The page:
“Yet as he walked up the familiar ways, the streets remembered themselves in his mind.” – Sebastian Faulks, Birdsong
As much as I truly do love travelling alone, every single time I have fallen in love with somewhere on one of my solo trips, I have almost immediately felt an intense desire to share it with not any one person in particular but with every person in my life. This is different from the feeling I have when dreaming up a new trip – usually these visions involve a specific person or set of people (ex: I would love to visit the South of France with my Mom and Sister – Mum was an au pair there at one time). But once I have gone past the dream and really fallen for a place, I just want everyone and their dog to see it, experience it, and (hopefully) love it… as I did.
I could go on and on about the many (and I mean an absurd amount) of places I think everyone should see, and perhaps this blog will get to all those places eventually. But for now, in keeping with the narrative already established, I’ll settle with talking about one little village that has found a distinctly dear place in my heart.
Nestled at the base of the famous (infamous?) Cliffs of Moher on Ireland’s rough western coast is a teeny tiny village called Doolin. And it is one of the most heartwarmingly lovely places I have ever visited.
“This pause in time, within time…When did I first experience the exquisite sense of surrender that is possible only with another person? The peace of mind one experiences on one’s own, one’s certainty of self in the serenity of solitude, are nothing in comparison to the release and openness and fluency one shares with another in close companionship. – Muriel Barbery, The Elegance of the Hedgehog
There really is nothing sweeter while traveling than taking a day to relax near the end of a long trip. I know what you’re thinking: but that doesn’t make any sense, Erin! At the end of a trip you only have a finite number of days to see everything before heading back to comfortable, familiar (and, by extension, apparently less exciting) home. Right?
Well, bear with me here. In my experience, choosing to take a day’s rest in the final week of a trip is extraordinarily beneficial. Now, by a day of rest, I do not mean that you stay in your pajamas in bed curled up with a good book and bottomless tea (although, if that is your main definition of rest – by all means, indulge). For me, a restful day means one during which we do not write anything at all on the agenda. We choose instead to mosey around the village we have alighted on at a completely unhurried pace and simply enjoy each other’s company and the delightful fresh air.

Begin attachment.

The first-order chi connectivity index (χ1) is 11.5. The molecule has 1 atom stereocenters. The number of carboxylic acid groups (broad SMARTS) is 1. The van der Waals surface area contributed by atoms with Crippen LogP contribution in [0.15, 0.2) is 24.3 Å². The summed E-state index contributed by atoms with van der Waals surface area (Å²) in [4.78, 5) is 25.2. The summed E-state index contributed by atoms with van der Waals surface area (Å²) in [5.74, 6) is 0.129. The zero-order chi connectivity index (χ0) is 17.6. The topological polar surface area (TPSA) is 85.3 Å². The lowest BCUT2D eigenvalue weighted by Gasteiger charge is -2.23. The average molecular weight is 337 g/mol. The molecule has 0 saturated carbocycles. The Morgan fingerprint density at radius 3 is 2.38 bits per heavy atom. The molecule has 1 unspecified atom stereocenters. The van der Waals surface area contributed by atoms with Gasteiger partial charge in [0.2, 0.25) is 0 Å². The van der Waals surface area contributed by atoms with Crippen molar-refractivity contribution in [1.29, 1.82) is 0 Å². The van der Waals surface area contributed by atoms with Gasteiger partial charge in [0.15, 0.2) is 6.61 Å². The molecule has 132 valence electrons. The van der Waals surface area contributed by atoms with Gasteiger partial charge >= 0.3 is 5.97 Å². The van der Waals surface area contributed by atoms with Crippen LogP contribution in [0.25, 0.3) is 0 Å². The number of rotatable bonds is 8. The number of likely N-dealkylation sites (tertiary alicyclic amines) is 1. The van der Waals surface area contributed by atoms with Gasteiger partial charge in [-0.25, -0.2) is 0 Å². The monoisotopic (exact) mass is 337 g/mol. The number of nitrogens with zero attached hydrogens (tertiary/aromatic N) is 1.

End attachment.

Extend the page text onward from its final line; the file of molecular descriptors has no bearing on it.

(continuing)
Note: I can confirm that this method of relaxing works just as well if you’re travelling alone – who says you can’t enjoy your own company in the fresh air?
“To be a historian is to be questioning, to have a vivid imagination and an insatiable curiosity.” – Anna Whitelock
I realize this might seem like I am trying to define who I have always been using the benefit of hindsight – you know, the way every autobiography ever written makes some kind of broad statement about how so-and-so has always been a natural leader or something of the sort? However, I believe my parents would back me up in this statement: ever since I was a very small child, I have delighted in learning about the past. I went through many phases: Egyptian Pharaohs, Celtic Druids, English Monarchy, Irish Revolutions, etc… but the bedrock of my interest was always the same – I wanted to learn everything I could about how people lived before I existed. How did they go about their days? What could have occupied their minds as much as their very existence occupied mine? Did they think about the future? Or struggle to make it to another sunrise? The study of recorded and analysed history could only take me so far – my imagination always carried me further.
“But Three Pines itself was a village forgotten. Time eddied and swirled around and sometimes bumped into it, but never strayed long and never left much of an impression.” – Louise Penny, The Cruellest Month
One of the most incredible things about travelling, in my humble opinion, is arriving in a place that seems completed unhurried and unconcerned b the passage of time. You do not even have to go far to discover such a place – even in a country like Canada where 1000 year old ruins may not exist around every corner. Simply walk into the center of your nearest forest, or down to the banks of a local river outside the city center and take a careful look around.